On the other side of the Museum House there are domestic and agricultural buildings, such a barns, wood shop, farriers shed, blacksmith shops, etc. This little brick house was one of several marked "Private Residence" so I don't know what it originally was. Perhaps the plantation overseer's.

A further stroll led us into the formal gardens and along the rice ponds. Everywhere there were the majestic live oaks covered with spanish moss, framing romantic views of the ponds. 

You may (or may not) have noticed that the pictures in this blog are a little different from my usual photos.  The light on the day of our visit was very harsh, it being a clear, crisp midday visit. When I viewed the photos later I was unhappy with the results. There was just too much bright, hard space around the edges of the pictures. 



So I experimented with some special effects in Picasa and ended up treating almost all of them with the shaded edging technique called "vignette" and another effect called "soften." The results may look a little Hallmarkish to some, but it felt more appropriate to the humid, historical and romantic feeling of the scenes, and the whole plantation milieu.

This statue, the "Wood Nymph" by Rudolf Schadow typifies the Romantic influence represented in the 19th century expansions of the gardens. The original pre-Revolutionary gardens are the oldest landscaped gardens in the USA.

In contrast with the formal character of much of the older gardens, my favorite details were the natural combinations of large, shiny magnolia leaves hung with spanish moss.

The visit gave us a feeling for these older plantations, that were built on slave labor, and essentially destroyed after the Civil War. The life was not as glamorous as Gone With the Wind, but was certainly larger (and much harder for some) than the life we live now.  Middleton, and the Charleston area is so deeply steeped with history compared to most the western USA, where we've been traveling for the past year and a half.  Tomorrow we go to Brookgreen Gardens, built on the remains of another plantation, up near Myrtle Beach.

Sunday, December 23, 2012

Happy Holidays from South Carolina

We're in Mount Pleasant, SC for the month, visiting with Rick's family. Our days are filled with wrapping presents, baking cookies, taking new walks, eating out with different combinations of family members, and getting some essential self-care taken care of (dentist, haircuts, Kona grooming). Rick has a wonderful family and we always have a good time visiting.

I've been baking almost every day. It's fun to have a lot of people around for the holidays so I can make lots of different kinds of cookies and not have to eat them myself. I started with a favorite of my son Mark's, pecan puffs from the Joy of Cooking. Then successfully tackled one of Rick's grandmother's old recipe's for white sugar cut-out cookies. I'm also trying several batches of savory cookies for grown-ups: blue cheese pecan icebox crackers, cheddar cheese cranberry pecan crisps, "tango" lemon cayenne cookies, and basil cookies. So far so good!

Looking forward to Christmas Eve and Christmas day with the whole local family. The youngest is Caroline, who is the star of every gathering, as anyone who knows 1 1/2 yr. olds understands.  It's her first real Christmas, and she is enamored with and excited by all of it.

I remember it well, and it makes me miss my son Mark, who is now grown up and living in Boston.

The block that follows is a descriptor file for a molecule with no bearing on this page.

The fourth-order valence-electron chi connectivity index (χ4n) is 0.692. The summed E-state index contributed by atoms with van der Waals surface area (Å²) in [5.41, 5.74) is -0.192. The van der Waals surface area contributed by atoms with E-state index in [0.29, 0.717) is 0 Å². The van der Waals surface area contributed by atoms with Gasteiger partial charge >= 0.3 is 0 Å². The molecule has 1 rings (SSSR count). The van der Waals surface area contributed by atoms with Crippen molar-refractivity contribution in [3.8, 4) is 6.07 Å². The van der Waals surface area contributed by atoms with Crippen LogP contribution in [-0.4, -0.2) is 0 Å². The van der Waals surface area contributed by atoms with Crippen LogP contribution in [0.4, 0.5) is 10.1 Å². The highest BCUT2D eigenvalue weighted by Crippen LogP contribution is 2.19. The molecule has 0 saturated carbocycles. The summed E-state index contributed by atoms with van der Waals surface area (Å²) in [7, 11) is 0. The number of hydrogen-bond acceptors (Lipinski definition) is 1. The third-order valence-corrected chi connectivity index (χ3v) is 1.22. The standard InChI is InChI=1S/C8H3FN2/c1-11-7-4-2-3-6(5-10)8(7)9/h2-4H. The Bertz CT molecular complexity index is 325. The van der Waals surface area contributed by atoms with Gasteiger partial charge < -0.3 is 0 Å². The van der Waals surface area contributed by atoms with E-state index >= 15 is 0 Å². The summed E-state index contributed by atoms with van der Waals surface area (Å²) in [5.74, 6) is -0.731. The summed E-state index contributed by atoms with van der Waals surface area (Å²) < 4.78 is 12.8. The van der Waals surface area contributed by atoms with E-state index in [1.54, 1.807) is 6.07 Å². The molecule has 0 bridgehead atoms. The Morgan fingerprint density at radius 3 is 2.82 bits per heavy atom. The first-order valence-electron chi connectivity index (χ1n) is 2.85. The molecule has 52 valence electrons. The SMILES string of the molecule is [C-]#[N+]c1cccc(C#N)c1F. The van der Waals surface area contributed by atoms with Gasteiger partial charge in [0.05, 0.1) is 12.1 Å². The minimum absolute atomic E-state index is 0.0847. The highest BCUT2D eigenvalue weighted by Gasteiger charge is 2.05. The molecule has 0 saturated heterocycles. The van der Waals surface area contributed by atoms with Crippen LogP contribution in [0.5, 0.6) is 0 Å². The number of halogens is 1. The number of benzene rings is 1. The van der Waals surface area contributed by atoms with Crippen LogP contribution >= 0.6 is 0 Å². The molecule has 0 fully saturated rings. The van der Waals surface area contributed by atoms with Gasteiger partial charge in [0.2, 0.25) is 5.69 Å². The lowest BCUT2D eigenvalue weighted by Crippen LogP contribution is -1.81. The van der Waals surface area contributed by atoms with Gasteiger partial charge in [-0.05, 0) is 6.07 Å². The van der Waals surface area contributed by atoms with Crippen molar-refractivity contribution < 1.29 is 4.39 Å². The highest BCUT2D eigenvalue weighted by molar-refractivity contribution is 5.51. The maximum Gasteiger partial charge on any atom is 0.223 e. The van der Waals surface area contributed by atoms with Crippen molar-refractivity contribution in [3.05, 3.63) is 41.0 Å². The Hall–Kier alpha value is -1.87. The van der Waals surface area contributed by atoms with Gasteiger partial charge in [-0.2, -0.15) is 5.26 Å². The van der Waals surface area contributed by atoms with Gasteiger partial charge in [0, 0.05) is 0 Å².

Rick and I send our best wishes to all our readers, with hopes for beautiful, loved filled holiday celebrations, and a joyful New Year. 

Tuesday, December 11, 2012

Two Great Gulf Coast Campgrounds

We're traveling along the Gulf Coast of Florida, heading for our South Carolina Christmas destination. Although traveling fast, we only actually drive about three hours a day, so that we have the time and energy to see where we are when once we park for the night.  We've stopped at two of the most remarkable state parks we've seen since we started full timing: Gulf State Park in Alabama and Topsail Hill Preserve State Park in Florida.  Gulf State Park is in Gulf Shores, near Mobile. It's a gigantic park with almost 500 full service campsites on the shores of freshwater Lake Biddle, just minutes from the Gulf.  It has a pool, tennis courts, playground, nature center, store, laundromat, biking and hiking trails, and more. Our site was an expansive  pull-through along the canal. 

A walk at sunset and again at sunrise yielded some colorful shots of the surrounding area. This is the canal with the resort beach area of Gulf Shores in the distance. The park itself is far enough from all the development to be very quiet and very dark at night. 

There are signs everywhere saying "Do not feed or aggravate the alligators." You can bet we tippy-toed around with extreme caution so as not to do so.  But we didn't see any alligators. 

Just a beautiful sunset from several interesting vantage points.

The next day we pulled out of Gulf SP and moved on to Topsail in Santa Rosa Beach, Florida.  We treated ourselves to four nights here, to catch up on groceries, laundry, housekeeping and a little rest and recreation.  I chose site 122 sight unseen, based on a good guess and the map on the reservation website. I think it was probably one of the only sites in which our TV satellite reception would work because of all the tall longleaf pines. We just got lucky. It's a large level corner pull-through, with a concrete pad, surrounded by grass, shrubs, trees and sand. 

We have complete privacy and a nice big "yard." State parks are usually not our favorite places to park, as of yet, because they're a little unpredictable. You might not have a sewer connection, or 50 amp service, or a long enough site.  And with extra vehicle charges, and reservation fees, they don't turn out to be a significant savings, if any savings at all.  But this place, and Gulf Shores, were totally perfect.